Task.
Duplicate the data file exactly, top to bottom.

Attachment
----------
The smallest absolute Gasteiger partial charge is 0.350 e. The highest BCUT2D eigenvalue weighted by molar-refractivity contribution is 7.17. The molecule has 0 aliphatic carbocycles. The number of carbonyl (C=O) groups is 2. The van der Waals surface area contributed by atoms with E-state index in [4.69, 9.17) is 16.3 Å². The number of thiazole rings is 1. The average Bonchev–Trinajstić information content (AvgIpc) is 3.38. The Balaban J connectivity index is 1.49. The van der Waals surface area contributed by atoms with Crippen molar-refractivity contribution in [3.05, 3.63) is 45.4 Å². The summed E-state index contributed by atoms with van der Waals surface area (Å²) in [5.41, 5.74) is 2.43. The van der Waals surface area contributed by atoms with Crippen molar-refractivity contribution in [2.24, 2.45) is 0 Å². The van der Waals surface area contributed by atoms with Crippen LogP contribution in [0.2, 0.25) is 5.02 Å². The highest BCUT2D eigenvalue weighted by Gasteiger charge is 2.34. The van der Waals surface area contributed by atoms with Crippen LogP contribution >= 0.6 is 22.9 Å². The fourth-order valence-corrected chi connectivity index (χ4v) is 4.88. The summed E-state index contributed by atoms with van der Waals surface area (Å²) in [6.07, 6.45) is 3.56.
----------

The smallest absolute Gasteiger partial charge is 0.350 e. The highest BCUT2D eigenvalue weighted by molar-refractivity contribution is 7.17. The molecule has 0 aliphatic carbocycles. The number of carbonyl (C=O) groups is 2. The van der Waals surface area contributed by atoms with E-state index in [4.69, 9.17) is 16.3 Å². The number of thiazole rings is 1. The average Bonchev–Trinajstić information content (AvgIpc) is 3.38. The Balaban J connectivity index is 1.49. The van der Waals surface area contributed by atoms with Crippen molar-refractivity contribution in [3.05, 3.63) is 45.4 Å². The summed E-state index contributed by atoms with van der Waals surface area (Å²) in [5.41, 5.74) is 2.43. The van der Waals surface area contributed by atoms with Crippen molar-refractivity contribution in [2.24, 2.45) is 0 Å². The van der Waals surface area contributed by atoms with Crippen LogP contribution in [0.2, 0.25) is 5.02 Å². The highest BCUT2D eigenvalue weighted by Gasteiger charge is 2.34. The van der Waals surface area contributed by atoms with Crippen LogP contribution >= 0.6 is 22.9 Å². The fourth-order valence-corrected chi connectivity index (χ4v) is 4.88. The summed E-state index contributed by atoms with van der Waals surface area (Å²) in [6.07, 6.45) is 3.56.